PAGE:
Fired athletics coach hopes UCT goes for the high jump


Fired athletics coach hopes UCT goes for the high jump

James Evans has just scored a minor court victory over his claim that he was fired for exposing financial irregularities


Athletics coach James Evans and the University of Cape Town are embroiled in a marathon lawsuit over his claim that the institution fired him in retaliation for exposing financial irregularities.
Evans took UCT to the Labour Court in Cape Town after the Commission for Conciliation, Mediation and Arbitration declined to hear his case. He scored a minor victory last month when the court allowed him to launch the lawsuit late.
According to Evans, a part-time coach at UCT since 1993, his woes started “during 2016 and early 2017” when he told his then boss about a slew of financial irregularities involving a senior staff member and a student. To his surprise, the person he had accused of transgressions was made his boss.
He tried to interdict the move but UCT hauled him before a disciplinary hearing and charged him with 40 counts of misconduct.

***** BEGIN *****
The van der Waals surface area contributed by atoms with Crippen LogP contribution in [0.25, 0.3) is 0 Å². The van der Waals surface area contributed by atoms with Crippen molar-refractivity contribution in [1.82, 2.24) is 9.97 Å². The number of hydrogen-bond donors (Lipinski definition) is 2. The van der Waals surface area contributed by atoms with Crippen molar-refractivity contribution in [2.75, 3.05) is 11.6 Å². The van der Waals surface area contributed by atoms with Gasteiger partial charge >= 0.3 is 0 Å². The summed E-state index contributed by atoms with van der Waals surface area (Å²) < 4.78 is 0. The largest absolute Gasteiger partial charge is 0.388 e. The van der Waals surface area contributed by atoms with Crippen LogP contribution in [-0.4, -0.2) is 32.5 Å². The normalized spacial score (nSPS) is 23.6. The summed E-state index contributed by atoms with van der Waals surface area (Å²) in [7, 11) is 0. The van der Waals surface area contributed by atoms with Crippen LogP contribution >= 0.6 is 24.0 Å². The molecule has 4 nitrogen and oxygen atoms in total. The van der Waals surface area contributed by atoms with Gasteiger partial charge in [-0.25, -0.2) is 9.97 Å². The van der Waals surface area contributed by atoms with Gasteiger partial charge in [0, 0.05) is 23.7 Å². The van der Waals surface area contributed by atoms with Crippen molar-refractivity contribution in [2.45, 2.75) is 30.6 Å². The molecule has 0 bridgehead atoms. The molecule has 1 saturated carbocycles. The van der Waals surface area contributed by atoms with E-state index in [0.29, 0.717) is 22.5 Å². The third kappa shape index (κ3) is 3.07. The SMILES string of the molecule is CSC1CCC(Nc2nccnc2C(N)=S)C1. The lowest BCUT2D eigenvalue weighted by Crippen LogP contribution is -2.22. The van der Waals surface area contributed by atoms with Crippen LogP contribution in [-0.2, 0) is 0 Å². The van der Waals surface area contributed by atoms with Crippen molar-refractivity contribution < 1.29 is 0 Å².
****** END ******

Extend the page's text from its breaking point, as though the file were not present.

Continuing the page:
One of the counts related to an allegation that he was the legal guardian of an unrelated 27-year-old student and had not disclosed their relationship. “No evidence was presented to prove such relationship existed or could exist in law,” he said.
Evans was fired in 2018. Now his last hope is the Labour Court and the former lawyer, who is representing himself, has accused UCT of abusing its financial muscle to frustrate his case.
“This needs to be dealt with first and also forever,” he said in court papers. “[UCT] is insistent that some higher standard applies to me because 20 years ago I was a member of the bar. The simple answer is that I am not a practising lawyer. Anyone who says I am is lying. Nor is it vaguely relevant.”
Judge Herman Nieuwoudt found that Evans has reasonable prospects of success and directed the court registrar to expedite the trial.
This week, Evans said he is not only fighting to get his job back but to restore his reputation.
But UCT said it intended to appeal against Nieuwoudt’s decision to condone the late application.
“The condonation outcome is currently the subject of an application for leave to appeal,” said spokesperson Elijah Moholola.

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